IPA’s weekly links

Guest post by Jeff Mosenkis of Innovations for Poverty Action.


  • IPA and the International Rescue Committee are teaming up to figure out how to reduce intimate partner violence in Liberia (where 36% of ever-partnered women have experienced physical or sexual violence in the last 12 months). We’re looking to hire a spectacular senior RA to start testing ideas from public health, psychology, and economics to see what methods work. Please see & share the full job posting here.
  • And the story of the grassroots campaign that helped elect Liberia’s first female President, Ellen Johnson Sirleaf. (h/t Rachel Strohm)
  • Chris Blattman had an open letter to Bill Gates in Vox. Gates is committed to an ambitious goal of boosting chicken ownership in sub-Saharan Africa from five to 30 percent. But Chris points out that giving out livestock can be very expensive and risky, while giving out cash is cheap and effective. The crazy thing is that we don’t yet know which is better at fighting poverty, but we could find out if we wanted to.
    • I should add that my IPA colleagues are working on two efforts to find out in Ghana and Uganda.
  • Long read: Invisible Children, the group behind the viral Kony 2012 video, now operates an intelligence gathering network of radio operators in the DRC and CAR tracking the whereabouts of the Lord’s Resistance Army for military groups trying to hunt them.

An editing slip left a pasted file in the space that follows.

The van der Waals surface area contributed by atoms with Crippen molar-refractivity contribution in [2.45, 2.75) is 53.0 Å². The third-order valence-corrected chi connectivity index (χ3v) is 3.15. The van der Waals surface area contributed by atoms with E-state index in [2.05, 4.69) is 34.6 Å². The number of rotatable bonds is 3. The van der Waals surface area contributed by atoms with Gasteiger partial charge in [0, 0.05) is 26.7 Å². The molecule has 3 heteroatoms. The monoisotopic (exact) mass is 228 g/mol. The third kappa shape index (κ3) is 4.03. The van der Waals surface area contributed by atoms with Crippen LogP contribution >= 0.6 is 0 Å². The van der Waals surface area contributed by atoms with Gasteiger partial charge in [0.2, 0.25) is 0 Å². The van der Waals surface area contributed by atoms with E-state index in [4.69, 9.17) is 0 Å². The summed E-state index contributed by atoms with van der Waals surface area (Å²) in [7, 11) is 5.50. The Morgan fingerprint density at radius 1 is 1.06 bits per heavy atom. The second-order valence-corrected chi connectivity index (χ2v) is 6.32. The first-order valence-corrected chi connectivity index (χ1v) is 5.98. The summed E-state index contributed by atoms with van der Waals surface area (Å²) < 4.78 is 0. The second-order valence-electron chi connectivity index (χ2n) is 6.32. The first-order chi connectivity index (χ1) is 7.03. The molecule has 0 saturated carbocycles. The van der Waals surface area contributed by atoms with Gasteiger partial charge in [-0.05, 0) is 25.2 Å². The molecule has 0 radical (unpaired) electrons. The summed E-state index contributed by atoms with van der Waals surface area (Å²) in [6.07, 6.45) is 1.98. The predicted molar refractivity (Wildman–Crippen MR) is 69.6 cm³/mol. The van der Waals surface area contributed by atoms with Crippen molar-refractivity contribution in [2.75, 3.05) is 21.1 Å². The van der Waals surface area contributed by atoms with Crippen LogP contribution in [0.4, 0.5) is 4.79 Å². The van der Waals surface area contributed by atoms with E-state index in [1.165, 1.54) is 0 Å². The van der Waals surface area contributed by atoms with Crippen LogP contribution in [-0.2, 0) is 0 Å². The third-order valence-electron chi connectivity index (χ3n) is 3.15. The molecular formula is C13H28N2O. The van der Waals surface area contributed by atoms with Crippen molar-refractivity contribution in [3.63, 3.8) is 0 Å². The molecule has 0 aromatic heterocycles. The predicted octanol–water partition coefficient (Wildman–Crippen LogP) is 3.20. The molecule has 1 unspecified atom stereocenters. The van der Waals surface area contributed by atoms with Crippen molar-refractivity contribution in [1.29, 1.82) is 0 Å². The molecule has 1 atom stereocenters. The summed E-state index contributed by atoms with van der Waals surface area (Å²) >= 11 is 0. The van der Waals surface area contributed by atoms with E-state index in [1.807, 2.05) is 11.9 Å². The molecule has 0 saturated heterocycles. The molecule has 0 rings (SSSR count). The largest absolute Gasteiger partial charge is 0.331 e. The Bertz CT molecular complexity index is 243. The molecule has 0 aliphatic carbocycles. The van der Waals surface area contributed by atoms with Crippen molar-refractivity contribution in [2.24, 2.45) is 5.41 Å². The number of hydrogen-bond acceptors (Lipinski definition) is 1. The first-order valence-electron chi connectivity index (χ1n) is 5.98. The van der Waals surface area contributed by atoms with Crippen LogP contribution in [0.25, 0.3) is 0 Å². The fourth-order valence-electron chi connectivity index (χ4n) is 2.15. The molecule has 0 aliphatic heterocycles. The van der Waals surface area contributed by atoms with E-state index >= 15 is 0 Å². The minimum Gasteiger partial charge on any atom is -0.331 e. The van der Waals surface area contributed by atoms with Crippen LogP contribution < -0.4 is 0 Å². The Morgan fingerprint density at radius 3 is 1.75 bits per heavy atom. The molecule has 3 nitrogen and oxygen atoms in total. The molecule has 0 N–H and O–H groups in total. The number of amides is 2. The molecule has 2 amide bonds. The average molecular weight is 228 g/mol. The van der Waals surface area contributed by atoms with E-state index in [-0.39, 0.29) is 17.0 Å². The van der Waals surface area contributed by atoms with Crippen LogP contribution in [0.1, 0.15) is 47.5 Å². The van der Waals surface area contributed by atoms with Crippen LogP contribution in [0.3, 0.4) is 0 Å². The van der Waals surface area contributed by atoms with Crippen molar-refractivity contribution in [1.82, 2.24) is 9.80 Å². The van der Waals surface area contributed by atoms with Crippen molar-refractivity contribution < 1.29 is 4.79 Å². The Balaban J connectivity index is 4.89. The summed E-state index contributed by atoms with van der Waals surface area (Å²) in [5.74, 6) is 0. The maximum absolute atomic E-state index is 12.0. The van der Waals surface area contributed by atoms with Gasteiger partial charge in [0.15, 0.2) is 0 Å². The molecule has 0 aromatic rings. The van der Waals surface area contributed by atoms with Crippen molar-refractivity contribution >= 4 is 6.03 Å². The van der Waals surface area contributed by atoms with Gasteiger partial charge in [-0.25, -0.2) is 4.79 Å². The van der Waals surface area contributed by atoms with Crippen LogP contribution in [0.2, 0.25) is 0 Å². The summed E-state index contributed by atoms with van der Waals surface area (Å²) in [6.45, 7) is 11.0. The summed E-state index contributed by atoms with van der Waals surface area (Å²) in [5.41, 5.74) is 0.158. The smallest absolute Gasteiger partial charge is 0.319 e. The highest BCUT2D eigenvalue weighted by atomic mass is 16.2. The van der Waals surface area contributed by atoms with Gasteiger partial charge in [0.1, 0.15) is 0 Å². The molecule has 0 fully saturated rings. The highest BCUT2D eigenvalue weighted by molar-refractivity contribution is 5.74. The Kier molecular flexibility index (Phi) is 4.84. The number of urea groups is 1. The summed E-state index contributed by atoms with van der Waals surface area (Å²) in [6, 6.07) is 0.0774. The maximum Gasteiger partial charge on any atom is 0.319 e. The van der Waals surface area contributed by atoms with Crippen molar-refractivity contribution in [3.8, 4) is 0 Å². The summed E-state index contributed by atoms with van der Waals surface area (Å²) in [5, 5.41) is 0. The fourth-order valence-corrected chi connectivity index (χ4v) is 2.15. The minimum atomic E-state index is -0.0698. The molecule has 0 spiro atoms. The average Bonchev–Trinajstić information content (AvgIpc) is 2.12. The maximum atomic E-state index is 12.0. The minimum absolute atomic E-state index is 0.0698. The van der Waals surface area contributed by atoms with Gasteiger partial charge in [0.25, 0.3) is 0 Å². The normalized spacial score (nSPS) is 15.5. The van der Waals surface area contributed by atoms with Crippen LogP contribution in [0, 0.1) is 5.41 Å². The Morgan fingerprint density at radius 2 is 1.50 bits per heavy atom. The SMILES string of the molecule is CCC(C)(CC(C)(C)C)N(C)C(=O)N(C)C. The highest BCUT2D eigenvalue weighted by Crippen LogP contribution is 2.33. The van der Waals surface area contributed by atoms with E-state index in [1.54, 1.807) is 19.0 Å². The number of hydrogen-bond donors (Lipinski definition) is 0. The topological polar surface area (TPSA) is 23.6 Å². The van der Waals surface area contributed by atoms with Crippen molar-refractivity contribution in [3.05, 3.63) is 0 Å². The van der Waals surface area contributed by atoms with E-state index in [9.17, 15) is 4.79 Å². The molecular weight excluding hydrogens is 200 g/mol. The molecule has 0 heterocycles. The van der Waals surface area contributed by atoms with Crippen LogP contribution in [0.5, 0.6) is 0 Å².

• And convicted lobbyist Jack Abramoff is trying to use his lobbying skills to fight Boko Haram.
  • Institutional Review Boards (IRBs), the ethics boards that oversee academic research, are known for often having crazy and arcane bureaucratic hoops researchers have to jump through to get their projects approved. Everybody has a story like my anthropologist friend. She was working on her research in rural India talking to people about religion when she got a notification that her study was being halted. To restart it she would have to go to the nearest town where she could find internet access to watch a completely irrelevant series of long NIH videos on proper blood and tissue sample collection over the equivalent of a dial-up modem connection.
    • Now, a new regulation has gone into effect that could streamline the IRB process, making low-risk studies (such as those talking to consenting adults or recording in very public situations) exempt from review, but it’s up to universities to put it into effect.
    • The flip side of the debate though, is this discussion on a paper that paid online workers 50 cents for an hour of work, which seems a bit odd. I think this encapsulates the paradox of regulation; regulations have to be written for the .1% of bad actors, and end up constraining the other 99.9%. Or as one sociologist put it, “Social scientists identify a regulation they’re against.”
  • Dina Pomeranz does a great public service here starting a discussion thread on the stress and anxieties most academics cope with privately.

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